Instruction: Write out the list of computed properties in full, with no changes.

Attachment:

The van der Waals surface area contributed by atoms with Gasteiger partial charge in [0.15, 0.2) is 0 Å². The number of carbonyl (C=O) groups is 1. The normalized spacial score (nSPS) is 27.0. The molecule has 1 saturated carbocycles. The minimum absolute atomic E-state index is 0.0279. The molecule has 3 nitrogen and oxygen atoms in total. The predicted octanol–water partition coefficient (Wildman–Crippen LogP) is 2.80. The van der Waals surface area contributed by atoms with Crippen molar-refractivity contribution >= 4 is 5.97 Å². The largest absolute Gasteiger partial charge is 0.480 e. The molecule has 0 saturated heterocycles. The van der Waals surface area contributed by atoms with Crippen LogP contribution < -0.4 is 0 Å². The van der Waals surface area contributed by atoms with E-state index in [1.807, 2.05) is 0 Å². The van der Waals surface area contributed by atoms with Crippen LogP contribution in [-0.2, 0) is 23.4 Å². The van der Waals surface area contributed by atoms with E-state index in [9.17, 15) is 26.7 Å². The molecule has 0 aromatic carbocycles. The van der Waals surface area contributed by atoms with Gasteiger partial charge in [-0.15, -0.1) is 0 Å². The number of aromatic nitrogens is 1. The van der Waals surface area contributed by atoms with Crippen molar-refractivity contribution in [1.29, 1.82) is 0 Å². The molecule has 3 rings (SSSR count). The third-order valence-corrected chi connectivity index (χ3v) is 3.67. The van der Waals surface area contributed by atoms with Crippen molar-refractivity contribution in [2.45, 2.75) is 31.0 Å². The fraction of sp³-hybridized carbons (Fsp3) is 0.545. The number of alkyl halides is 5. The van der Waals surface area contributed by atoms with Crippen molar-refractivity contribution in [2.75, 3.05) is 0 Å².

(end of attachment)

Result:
The van der Waals surface area contributed by atoms with Gasteiger partial charge in [0.15, 0.2) is 0 Å². The number of carbonyl (C=O) groups is 1. The normalized spacial score (nSPS) is 27.0. The molecule has 1 saturated carbocycles. The minimum absolute atomic E-state index is 0.0279. The molecule has 3 nitrogen and oxygen atoms in total. The predicted octanol–water partition coefficient (Wildman–Crippen LogP) is 2.80. The van der Waals surface area contributed by atoms with Crippen molar-refractivity contribution >= 4 is 5.97 Å². The largest absolute Gasteiger partial charge is 0.480 e. The molecule has 0 saturated heterocycles. The van der Waals surface area contributed by atoms with Crippen LogP contribution < -0.4 is 0 Å². The van der Waals surface area contributed by atoms with E-state index in [1.807, 2.05) is 0 Å². The van der Waals surface area contributed by atoms with Crippen LogP contribution in [-0.2, 0) is 23.4 Å². The van der Waals surface area contributed by atoms with E-state index in [9.17, 15) is 26.7 Å². The molecule has 0 aromatic carbocycles. The van der Waals surface area contributed by atoms with Gasteiger partial charge in [-0.15, -0.1) is 0 Å². The number of aromatic nitrogens is 1. The van der Waals surface area contributed by atoms with Crippen molar-refractivity contribution in [1.29, 1.82) is 0 Å². The molecule has 3 rings (SSSR count). The third-order valence-corrected chi connectivity index (χ3v) is 3.67. The van der Waals surface area contributed by atoms with Crippen molar-refractivity contribution in [2.45, 2.75) is 31.0 Å². The fraction of sp³-hybridized carbons (Fsp3) is 0.545. The number of alkyl halides is 5. The van der Waals surface area contributed by atoms with Crippen molar-refractivity contribution in [2.75, 3.05) is 0 Å².